West Law Report


Posted in Westlaw Reports by mrkooenglish on July 23, 2008

Divisional Court Pill LJ, King J July 15, 2008 Broadcasting – Contempt of court – Fines – Previous convictions – Sub judice – Media publication of accused’s antecedents before trial – Determination of appropriate fine s. 2(2) Contempt of Court Act 1981

Last Updated: 6:32PM BST 23 Jul 2008


The Attorney General applied for an order for committal, or other appropriate order, against the respondent broadcaster (B) for contempt of court. B had broadcast a news report of 23 seconds duration on a regional television programme which referred to the trial of five men that was due to take place later that day. The report, prepared by a journalist, referred to the fact that one of the accused had been convicted of murder and was serving a sentence of imprisonment for that offence. The news report was repeated on two late morning news bulletins. The broadcast was drawn to the attention of the trial judge who postponed the trial. The respondent offered a full and unreserved apology at the earliest opportunity. All five defendants were subsequently convicted. B voluntarily agreed to pay the third party costs that were incurred through the postponement of the trial before those costs were known to it. Those costs were subsequently agreed in the sum of £37,014. The Attorney General contended that the broadcast was a clear breach of the strict liability rule under the Contempt of Court Act 1981 s. 2(2). B accepted that a basic and serious aberrational error occurred through the publication of the news report but argued in mitigation that regard should be had to the fact that the error of revealing an accused’s antecedents before trial was so “blindingly obvious” that it had not anticipated that a trained journalist preparing a news report for broadcast would so err. B further submitted that it had subsequently put in place editorial safeguards to prevent an occurrence of such an error and that its broadcast had not been designed to create sensationalism or to gain an “exclusive”.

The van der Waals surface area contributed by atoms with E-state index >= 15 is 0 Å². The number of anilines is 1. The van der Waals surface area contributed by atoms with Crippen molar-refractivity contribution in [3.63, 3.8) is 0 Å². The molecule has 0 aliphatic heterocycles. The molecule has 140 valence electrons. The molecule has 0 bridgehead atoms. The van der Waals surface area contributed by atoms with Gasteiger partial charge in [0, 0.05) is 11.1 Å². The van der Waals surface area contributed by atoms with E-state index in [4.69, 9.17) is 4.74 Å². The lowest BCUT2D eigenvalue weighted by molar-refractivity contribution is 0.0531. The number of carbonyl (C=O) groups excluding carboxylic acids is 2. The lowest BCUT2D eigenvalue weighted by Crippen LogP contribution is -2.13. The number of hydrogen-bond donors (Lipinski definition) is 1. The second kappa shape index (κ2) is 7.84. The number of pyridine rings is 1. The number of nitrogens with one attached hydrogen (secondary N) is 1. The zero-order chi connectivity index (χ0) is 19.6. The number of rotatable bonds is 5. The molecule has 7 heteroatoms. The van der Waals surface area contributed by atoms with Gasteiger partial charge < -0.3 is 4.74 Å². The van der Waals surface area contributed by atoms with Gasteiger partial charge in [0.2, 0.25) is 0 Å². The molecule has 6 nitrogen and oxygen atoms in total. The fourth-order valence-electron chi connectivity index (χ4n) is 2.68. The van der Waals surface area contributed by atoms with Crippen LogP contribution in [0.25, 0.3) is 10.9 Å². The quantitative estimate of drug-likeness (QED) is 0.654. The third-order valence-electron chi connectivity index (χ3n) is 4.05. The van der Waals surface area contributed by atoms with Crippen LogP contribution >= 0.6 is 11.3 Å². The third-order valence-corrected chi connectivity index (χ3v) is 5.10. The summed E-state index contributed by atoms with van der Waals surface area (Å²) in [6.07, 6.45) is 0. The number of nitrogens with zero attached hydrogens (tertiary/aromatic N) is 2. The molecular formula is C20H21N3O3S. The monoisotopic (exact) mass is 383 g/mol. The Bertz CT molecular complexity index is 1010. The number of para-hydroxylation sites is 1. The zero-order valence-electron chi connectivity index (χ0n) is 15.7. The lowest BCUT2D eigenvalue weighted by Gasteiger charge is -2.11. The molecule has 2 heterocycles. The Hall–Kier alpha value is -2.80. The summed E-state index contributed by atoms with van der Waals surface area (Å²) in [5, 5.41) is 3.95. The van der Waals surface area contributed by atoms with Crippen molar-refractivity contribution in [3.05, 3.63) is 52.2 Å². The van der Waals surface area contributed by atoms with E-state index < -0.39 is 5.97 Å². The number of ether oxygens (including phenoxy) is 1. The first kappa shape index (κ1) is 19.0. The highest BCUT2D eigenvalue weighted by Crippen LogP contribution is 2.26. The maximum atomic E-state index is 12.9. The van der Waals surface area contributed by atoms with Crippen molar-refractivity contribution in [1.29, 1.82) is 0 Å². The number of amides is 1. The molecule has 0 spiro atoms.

Whether the broadcast was a clear breach of the strict liability rule under the Contempt of Court Act 1981 s. 2(2).

HELD (application granted)

The publication in question was a serious and basic error that created a real risk that the broadcast might be heard by members of the jury due to hear the trial. A charge of murder was serious, as was a conviction for murder and the “simplicity” of the error could not detract from the seriousness of the publication. B should have been known that where a person was convicted of murder and was due to be tried on another charge of murder, his previous conviction should not be disclosed. The contempt had resulted in the disturbance of the court, delays and distress to third parties. However it also had to be borne in mind that the payment of third-party costs was a type of punishment in itself and that such a payment was not reflected in the penalties imposed in previous cases for a contempt of court of the type that had occurred in the instant case. Accordingly in all the circumstances it was appropriate to require B to pay a fine of £25,000.

Philip Havers QC (instructed by Treasury Solicitor) for the Attorney General.

Andrew Caldecott QC (instructed by Goodman Derrick) for the respondent.


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